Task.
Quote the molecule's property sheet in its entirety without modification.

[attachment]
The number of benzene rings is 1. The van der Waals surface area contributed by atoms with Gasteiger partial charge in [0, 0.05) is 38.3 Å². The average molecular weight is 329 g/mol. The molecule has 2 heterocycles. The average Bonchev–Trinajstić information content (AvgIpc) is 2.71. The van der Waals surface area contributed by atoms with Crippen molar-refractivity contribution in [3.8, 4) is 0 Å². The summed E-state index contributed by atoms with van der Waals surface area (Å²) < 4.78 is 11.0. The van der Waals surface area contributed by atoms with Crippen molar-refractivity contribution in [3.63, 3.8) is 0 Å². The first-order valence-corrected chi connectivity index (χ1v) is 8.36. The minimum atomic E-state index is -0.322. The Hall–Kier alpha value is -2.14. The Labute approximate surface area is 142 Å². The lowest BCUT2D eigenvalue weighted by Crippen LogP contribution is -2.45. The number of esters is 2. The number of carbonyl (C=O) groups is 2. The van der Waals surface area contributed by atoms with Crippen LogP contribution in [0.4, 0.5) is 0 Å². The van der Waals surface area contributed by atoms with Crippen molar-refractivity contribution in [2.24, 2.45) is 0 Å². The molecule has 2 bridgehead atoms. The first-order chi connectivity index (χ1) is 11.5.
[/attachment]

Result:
The number of benzene rings is 1. The van der Waals surface area contributed by atoms with Gasteiger partial charge in [0, 0.05) is 38.3 Å². The average molecular weight is 329 g/mol. The molecule has 2 heterocycles. The average Bonchev–Trinajstić information content (AvgIpc) is 2.71. The van der Waals surface area contributed by atoms with Crippen molar-refractivity contribution in [3.8, 4) is 0 Å². The summed E-state index contributed by atoms with van der Waals surface area (Å²) < 4.78 is 11.0. The van der Waals surface area contributed by atoms with Crippen molar-refractivity contribution in [3.63, 3.8) is 0 Å². The first-order valence-corrected chi connectivity index (χ1v) is 8.36. The minimum atomic E-state index is -0.322. The Hall–Kier alpha value is -2.14. The Labute approximate surface area is 142 Å². The lowest BCUT2D eigenvalue weighted by Crippen LogP contribution is -2.45. The number of esters is 2. The number of carbonyl (C=O) groups is 2. The van der Waals surface area contributed by atoms with Crippen LogP contribution in [0.4, 0.5) is 0 Å². The van der Waals surface area contributed by atoms with Crippen molar-refractivity contribution in [2.24, 2.45) is 0 Å². The molecule has 2 bridgehead atoms. The first-order chi connectivity index (χ1) is 11.5.